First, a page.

Louis A. Becker III, J.D. ’70

Dana M. Levitz, J.D. ’73

George W. Hermina, J.D. ’90

Allen M. Carton

Marcus W. Corwin, P.A.

Hyatt & Weber, P.A.

Kevin B. Collins, J.D. ’92

Darren M. Margolis, J.D. ’95

Alan J. Hyatt, J.D. ’78

Ruby C. Gaines**

Maryland State Bar Association

Joint TE/GE Council

Thomas K. Moseley, J.D. ’96

Persels & Associates, LLC

John Nannes

Paul L. Saval, J.D. ’80 and Ellen M. Saval

Elizabeth G. Osterman, J.D. ’85 and Richard J. Osterman Jr., J.D. ’80

The Herbert N. Gundersheimer Foundation, Inc. Kramon & Graham, P.A. Marie Van Deusen, J.D. ’68

William F. Kiniry Jr., J.D. ’76

$10,000 to $24,999 American Society of Comparative Law

The William J. & Dorothy K. O’Neill Foundation

Jana Howard Carey, J.D. ’76 and James H. Carey

| 20 | Baltimore Law

American Corporate Counsel Association – Baltimore Chapter

Alan J. Belsky, B.A. ’87, J.D. ’91

Herbert S. Garten, A.B.A. ’53

Whitsitt Family Memorial Fund

THE ASSOCIATED: Jewish Community Federation of Baltimore

John W. Beckley, J.D. ’74 and Mary A. Beckley

H. Dean Bouland, J.D. ’78

Clifton L. Brown Jr., J.D. ’78 and Carol Ann Brown

$25,000 to $49,999

$5,000 to $9,999

Cohen, Snyder, Eisenberg & Katzenberg, P.A.

Zanvyl & Isabelle Krieger Fund, Inc. Mary-Margaret Latchford, B.S. ’68 and Paul C. Latchford, J.D. ’73 Maryland Bar Foundation Kathleen Howard Meredith, B.A. ’76, J.D. ’78 Sayra Wells Meyerhoff, J.D. ’78, M.S. ’04 & Neil A. Meyerhoff Richard and Rosalee C. Davison Foundation, Inc. Saul Ewing, LLP Kenneth R. Shutts, J.D. ’80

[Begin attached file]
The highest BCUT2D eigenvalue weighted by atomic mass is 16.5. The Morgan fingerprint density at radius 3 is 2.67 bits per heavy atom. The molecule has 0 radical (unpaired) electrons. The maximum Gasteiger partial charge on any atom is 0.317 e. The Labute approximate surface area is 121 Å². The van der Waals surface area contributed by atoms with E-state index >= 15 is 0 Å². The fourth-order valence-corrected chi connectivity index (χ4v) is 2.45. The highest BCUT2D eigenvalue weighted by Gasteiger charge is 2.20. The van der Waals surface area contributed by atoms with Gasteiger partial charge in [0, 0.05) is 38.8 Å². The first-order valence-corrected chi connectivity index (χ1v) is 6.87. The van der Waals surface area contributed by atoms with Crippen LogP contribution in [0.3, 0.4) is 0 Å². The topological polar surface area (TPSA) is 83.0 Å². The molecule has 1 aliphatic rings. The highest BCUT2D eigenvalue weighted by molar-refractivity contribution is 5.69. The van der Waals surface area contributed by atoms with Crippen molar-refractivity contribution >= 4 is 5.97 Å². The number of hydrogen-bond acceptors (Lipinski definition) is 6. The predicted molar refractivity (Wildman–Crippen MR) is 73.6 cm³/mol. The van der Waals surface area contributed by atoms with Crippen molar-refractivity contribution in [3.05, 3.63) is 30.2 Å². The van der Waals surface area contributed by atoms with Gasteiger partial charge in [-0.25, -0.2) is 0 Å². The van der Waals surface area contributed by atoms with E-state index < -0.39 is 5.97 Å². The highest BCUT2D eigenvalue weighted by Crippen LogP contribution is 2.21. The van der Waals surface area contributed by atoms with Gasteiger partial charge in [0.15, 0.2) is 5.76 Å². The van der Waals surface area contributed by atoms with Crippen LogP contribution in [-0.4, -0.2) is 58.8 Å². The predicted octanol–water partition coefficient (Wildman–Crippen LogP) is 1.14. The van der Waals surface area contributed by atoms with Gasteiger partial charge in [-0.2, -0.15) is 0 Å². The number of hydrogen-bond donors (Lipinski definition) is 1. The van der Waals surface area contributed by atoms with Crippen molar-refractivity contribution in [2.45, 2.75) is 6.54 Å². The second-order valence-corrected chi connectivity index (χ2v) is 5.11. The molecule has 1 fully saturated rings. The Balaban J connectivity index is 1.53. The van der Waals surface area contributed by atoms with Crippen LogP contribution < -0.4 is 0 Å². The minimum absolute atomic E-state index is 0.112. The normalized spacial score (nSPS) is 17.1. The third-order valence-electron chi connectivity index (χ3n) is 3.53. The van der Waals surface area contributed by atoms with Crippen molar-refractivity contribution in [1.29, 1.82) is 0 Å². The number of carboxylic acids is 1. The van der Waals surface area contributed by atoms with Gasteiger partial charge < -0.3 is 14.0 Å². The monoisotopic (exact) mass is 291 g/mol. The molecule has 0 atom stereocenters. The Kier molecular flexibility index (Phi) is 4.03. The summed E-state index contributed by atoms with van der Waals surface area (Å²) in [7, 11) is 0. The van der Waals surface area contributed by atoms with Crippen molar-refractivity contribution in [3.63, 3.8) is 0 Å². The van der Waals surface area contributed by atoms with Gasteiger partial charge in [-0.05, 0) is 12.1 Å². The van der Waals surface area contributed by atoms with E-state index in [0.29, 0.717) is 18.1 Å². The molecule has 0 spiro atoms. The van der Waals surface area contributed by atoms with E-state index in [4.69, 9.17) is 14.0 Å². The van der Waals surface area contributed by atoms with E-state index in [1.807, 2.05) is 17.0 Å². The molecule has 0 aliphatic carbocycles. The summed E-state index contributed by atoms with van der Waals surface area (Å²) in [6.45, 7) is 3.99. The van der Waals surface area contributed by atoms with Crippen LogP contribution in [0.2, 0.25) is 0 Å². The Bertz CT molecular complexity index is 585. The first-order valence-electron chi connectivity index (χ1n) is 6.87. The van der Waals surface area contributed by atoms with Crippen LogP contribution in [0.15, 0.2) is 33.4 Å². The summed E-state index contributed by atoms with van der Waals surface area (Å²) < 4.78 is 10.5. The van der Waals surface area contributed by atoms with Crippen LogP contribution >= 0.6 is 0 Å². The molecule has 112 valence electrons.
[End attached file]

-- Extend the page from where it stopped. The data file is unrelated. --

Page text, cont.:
Richard S. Davison and Rosalee C. Davison

Silverman, Thompson, Slutkin & White, LLC

DLA Piper US LLP

Steven D. Silverman, J.D. ’91

The Judi & Steven B. Fader Family Foundation

State Farm Insurance Companies Foundation

SNCF America, Inc. Laura A. Thurston, B.S. ’92 and David L. Thurston, B.S. ’85, J.D. ’92 Ronald H. Weich*

Parker, Pallett & Slezak Don J. Pelto, J.D. ’85 Christopher J. Peters* Louis S. Pettey, J.D. ’77 Charles A. Rees*

$1,000 to $2,499

Marianne Schmitt Hellauer, J.D. ’80 and Robert E. Hellauer, J.D. ’80 Victoria Schultz*, J.D. ’89 Frances S. Sellers and Mortimer N. S. Sellers*

The Ades Family Foundation, Inc.

Leon Snead, J.D. ’69

Renée Bronfein Ades, B.S. ’74, J.D. ’00

Deborah G. Spector, J.D. ’91 and Frank W. Spector, J.D. ’91

Alston & Bird

Gail M. Stern, J.D. ’79

Barbara A. Babb* and Peter Toran*

Charles Tiefer*